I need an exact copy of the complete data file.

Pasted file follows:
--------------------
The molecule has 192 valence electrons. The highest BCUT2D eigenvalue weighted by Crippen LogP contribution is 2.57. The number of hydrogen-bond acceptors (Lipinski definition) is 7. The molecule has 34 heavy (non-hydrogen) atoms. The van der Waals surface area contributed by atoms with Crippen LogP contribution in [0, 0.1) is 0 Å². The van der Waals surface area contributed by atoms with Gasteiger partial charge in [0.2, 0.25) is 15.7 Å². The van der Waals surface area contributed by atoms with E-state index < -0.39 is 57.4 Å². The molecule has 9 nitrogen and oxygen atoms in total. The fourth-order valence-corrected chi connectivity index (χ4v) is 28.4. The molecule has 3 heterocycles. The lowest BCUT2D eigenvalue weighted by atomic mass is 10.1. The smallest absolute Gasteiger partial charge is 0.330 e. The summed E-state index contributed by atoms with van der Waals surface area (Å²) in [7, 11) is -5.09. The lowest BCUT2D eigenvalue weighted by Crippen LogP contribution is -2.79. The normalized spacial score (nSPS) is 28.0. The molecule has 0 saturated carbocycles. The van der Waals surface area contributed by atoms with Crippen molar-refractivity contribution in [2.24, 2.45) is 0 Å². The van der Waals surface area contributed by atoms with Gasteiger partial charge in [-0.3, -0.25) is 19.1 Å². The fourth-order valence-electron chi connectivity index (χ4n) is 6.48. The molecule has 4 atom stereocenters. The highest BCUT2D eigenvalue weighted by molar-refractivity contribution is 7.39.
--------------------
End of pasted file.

The molecule has 192 valence electrons. The highest BCUT2D eigenvalue weighted by Crippen LogP contribution is 2.57. The number of hydrogen-bond acceptors (Lipinski definition) is 7. The molecule has 34 heavy (non-hydrogen) atoms. The van der Waals surface area contributed by atoms with Crippen LogP contribution in [0, 0.1) is 0 Å². The van der Waals surface area contributed by atoms with Gasteiger partial charge in [0.2, 0.25) is 15.7 Å². The van der Waals surface area contributed by atoms with E-state index < -0.39 is 57.4 Å². The molecule has 9 nitrogen and oxygen atoms in total. The fourth-order valence-corrected chi connectivity index (χ4v) is 28.4. The molecule has 3 heterocycles. The lowest BCUT2D eigenvalue weighted by atomic mass is 10.1. The smallest absolute Gasteiger partial charge is 0.330 e. The summed E-state index contributed by atoms with van der Waals surface area (Å²) in [7, 11) is -5.09. The lowest BCUT2D eigenvalue weighted by Crippen LogP contribution is -2.79. The normalized spacial score (nSPS) is 28.0. The molecule has 0 saturated carbocycles. The van der Waals surface area contributed by atoms with Crippen molar-refractivity contribution in [2.24, 2.45) is 0 Å². The van der Waals surface area contributed by atoms with Gasteiger partial charge in [-0.3, -0.25) is 19.1 Å². The fourth-order valence-electron chi connectivity index (χ4n) is 6.48. The molecule has 4 atom stereocenters. The highest BCUT2D eigenvalue weighted by molar-refractivity contribution is 7.39.